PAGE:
“Every problem in this city revolves around jobs,” said Lindsay Chalmers, vice president of non-profit Goodwill Industries of Greater Detroit. “That’s at the heart of the issue for Detroit.” The decline of manufacturing jobs, above all in the automotive industry, has played a major role in the slide of the Motor City’s population to 700,000 from a peak of 1.8 million in the 1950s. Despite recent gains, Michigan has 350,000 fewer manufacturing jobs than in 2000. Seismic shifts in the local labor market have left many unskilled workers behind. Detroit's workforce lacks job skills; it's called a 'huge problem' They're students, retirees, people living on disability and those laid off, too discouraged to look anymore.
Whatever their background, they're among the 1 of every 2 Detroit adults neither holding a job nor looking -- the worst percentage for 2010 among 41 major U.S. cities. This vast segment -- some 174,000 Detroiters ages 16-64 do not work -- poses a serious challenge for a city on the brink of fiscal ruin. If Detroit is to pull out of its fiscal mess, a higher percentage of adults needs to have the skills necessary to enter the workforce and join the local economy, ultimately adding to Detroit's income tax base, said Kurt Metzger, director of the Data Driven Detroit demographic research firm.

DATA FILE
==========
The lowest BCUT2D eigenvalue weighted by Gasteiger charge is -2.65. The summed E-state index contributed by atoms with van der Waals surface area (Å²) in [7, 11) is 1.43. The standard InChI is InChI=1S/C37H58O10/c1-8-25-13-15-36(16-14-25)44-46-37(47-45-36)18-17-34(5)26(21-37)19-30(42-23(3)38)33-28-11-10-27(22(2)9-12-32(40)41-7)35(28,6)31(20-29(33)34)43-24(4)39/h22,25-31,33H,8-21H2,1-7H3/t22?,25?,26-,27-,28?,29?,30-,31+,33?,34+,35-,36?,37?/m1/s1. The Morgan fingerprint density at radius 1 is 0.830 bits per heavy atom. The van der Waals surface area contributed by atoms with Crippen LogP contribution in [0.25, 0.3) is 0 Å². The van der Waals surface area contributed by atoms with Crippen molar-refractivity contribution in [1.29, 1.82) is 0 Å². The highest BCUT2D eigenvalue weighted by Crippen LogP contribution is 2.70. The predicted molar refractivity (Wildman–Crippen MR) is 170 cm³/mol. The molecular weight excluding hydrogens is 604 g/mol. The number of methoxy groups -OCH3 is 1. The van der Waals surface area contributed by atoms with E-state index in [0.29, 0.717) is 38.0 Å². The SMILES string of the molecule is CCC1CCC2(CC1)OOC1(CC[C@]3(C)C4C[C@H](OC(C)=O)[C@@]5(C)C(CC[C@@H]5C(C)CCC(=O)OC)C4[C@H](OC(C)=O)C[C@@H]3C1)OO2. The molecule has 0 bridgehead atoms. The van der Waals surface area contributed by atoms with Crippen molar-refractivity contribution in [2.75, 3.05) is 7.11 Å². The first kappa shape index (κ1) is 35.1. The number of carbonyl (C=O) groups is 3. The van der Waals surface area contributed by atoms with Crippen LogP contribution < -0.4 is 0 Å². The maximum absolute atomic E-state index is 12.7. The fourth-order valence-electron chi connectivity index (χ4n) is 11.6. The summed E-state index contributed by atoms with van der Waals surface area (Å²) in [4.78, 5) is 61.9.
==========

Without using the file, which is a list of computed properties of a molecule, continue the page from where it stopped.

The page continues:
"These are not necessarily people who have chosen not to work," he said. "Some of them have been beaten down for years. The labor force participation rate is based on different criteria than the traditional unemployment rate, which counts people who want to work but cannot find jobs. Anatomy of Detroit’s Decline - Interactive Feature. Mayor Coleman A. Young of Detroit at an event in 1980.
Richard Sheinwald/Associated Press The financial crisis facing Detroit was decades in the making, caused in part by a trail of missteps, suspected corruption and inaction. Here is a sampling of some city leaders who trimmed too little, too late and, rather than tackling problems head on, hoped that deep-rooted structural problems would turn out to be cyclical downturns. Charles E. Edward Jeffries, who served as mayor from 1940 to 1948, developed the Detroit Plan, which involved razing 100 blighted acres and preparing the land for redevelopment. Industrialism; urban decay; Census; The collapse of Detroit - latimes. Imagine for a moment that every single person living in the city of San Jose, plus another 150,000 or so, just up and left.
Vanished. Poof. Gone. Leaving their homes, business buildings and factories behind. Detroit emerges from nation's largest municipal bankruptcy. The nation’s largest municipal bankruptcy ended Wednesday when the lawyer overseeing Detroit’s fiscal recovery declared the crisis over and gave elected officials control of their own budget for the first time in 20 months, a deal made possible in large part by the city’s exquisite art collection.
The bankruptcy closeout was hailed by city officials as an opportunity to begin rebuilding what was once one of America’s most robust cities. But the city now faces pressure to control spending as it tackles the problems that arose during the decades of decline that turned Detroit into a poster child for blight and urban decay. At a news conference, Mayor Mike Duggan warned that it would be years before the once-booming center of the automobile industry could stand on its own without oversight from a state commission assigned to watch its spending.